Bad or non-existent data is causing expensive problems for how you work out profits at your renewable energy assets. In this post, we explain why this little-known problem is costing you money and what you can do to fix it.
The world of data is truly mind-boggling. Around 95% of businesses see managing unstructured data as a key business problem, according to Forbes.
Companies in the renewable energy sector are no exception. Wind and solar owners should be excited by the number of countries and corporates that have committed to back a ‘green recovery’. But too often, these operators are being undermined by two problems with their project performance data: either it’s missing or it’s of low quality.
In this article, we’re going to spell out why the explosion of data in renewables can be a problem for operators; we’re going to look at why machine learning and artificial intelligence can play a role in filling those data gaps; and we’re going to explain one solution that we believe could help fill those gaps with 99.9% accuracy. That equates to hundreds of thousands of euros or dollars for a sizeable portfolio in a given year.
Let’s start by looking at how we got here.
What are data gaps at renewable energy projects?
A ‘data gap’ is exactly what it sounds like. You will have a statistical record of energy production and performance of renewable energy assets, and a data gap is part of that record that is missing. These can occur when a piece of technology fails, such as a meter or your server, and means you cannot log precise performance data.
These data gaps can last hours, days and sometimes even weeks. It is impossible to recapture the data later on, and means that operators are then forced to fill in gaps in the record when they are producing reports for their shareholders.
There is also a second type of ‘data gap’, where you are receiving data on how your assets are performing but it is not accurate enough. You may not have a total gap in the production and performance log, but there is an absence of high-quality data.
This low-quality data could relate to the actual power production of assets, or power prices on the open market. This is a problem because using inaccurate data means that reports about your wind and solar assets are inaccurate too. This could cost you long-term if you have to change them later and undermine trust in your business.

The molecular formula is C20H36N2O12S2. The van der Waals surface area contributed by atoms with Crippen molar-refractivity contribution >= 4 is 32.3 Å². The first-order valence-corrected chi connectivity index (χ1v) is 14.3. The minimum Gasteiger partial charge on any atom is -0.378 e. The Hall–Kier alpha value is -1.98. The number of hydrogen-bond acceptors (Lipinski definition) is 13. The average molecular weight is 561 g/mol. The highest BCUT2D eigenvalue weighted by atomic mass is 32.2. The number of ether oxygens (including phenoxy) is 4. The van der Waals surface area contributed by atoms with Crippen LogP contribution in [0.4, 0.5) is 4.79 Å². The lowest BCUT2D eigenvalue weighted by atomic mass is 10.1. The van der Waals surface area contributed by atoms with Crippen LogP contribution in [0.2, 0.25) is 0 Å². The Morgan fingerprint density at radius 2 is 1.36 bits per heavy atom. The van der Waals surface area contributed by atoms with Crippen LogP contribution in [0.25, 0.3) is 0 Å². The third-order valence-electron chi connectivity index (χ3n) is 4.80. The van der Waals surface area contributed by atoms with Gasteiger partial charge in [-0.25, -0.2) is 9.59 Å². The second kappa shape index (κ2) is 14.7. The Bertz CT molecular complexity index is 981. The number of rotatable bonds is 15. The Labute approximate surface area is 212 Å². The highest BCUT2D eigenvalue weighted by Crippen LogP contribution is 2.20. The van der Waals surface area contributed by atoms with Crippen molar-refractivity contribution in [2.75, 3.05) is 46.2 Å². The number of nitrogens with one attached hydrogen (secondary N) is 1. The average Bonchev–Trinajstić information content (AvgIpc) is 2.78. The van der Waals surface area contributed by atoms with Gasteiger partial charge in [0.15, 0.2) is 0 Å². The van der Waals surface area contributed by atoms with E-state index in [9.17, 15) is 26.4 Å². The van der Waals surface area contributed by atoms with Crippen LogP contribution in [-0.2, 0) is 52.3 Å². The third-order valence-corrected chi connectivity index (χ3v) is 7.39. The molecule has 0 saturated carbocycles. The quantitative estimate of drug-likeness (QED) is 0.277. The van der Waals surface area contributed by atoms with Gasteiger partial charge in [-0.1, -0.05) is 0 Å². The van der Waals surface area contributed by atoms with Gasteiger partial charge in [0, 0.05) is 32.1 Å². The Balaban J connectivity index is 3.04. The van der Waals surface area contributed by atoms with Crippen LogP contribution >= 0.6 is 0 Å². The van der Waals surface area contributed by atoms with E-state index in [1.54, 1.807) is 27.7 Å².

The world of data is growing and evolving so fast that it can be tough to keep track of whether the information you are using is good enough. But it can cause big issues.
How bad are data gaps for renewable energy companies?
The 2020s is set to be a decade of huge expansion in the wind and solar sectors. This growth also raises commercial pressures that need quality data.
One of the most pressing of these is merchant risk. How can owners thrive in an era where governments want more renewables but are less willing to pay direct feed-in tariffs (FITs) to support operators? If FITs aren’t available, developers need to sign off-take deals that help them to take projects to financial close. The upshot is they are taking more financial risk, and need certainty on production and power prices.
That’s where data comes in.
If you’re a wind or solar operator, then you need reliable data on current and future financial performance of assets. This shows you how much energy your projects are producing and what the energy is worth, which helps you manage power price risks and agree deals with power purchase agreement (PPA) partners at the right level to take your project to financial close. Reliable data is crucial.
Unfortunately, operators too often have data gaps where those reliable statistics are meant to be. This means they are forced to fill in the gaps with estimates and, in our experience, operators tend to be happy with a margin of error of 2%-3%. In a market where operators increasingly have to take larger risks on merchant power prices and thus lower revenues, those 2%-3% equate to huge amounts over project life cycles.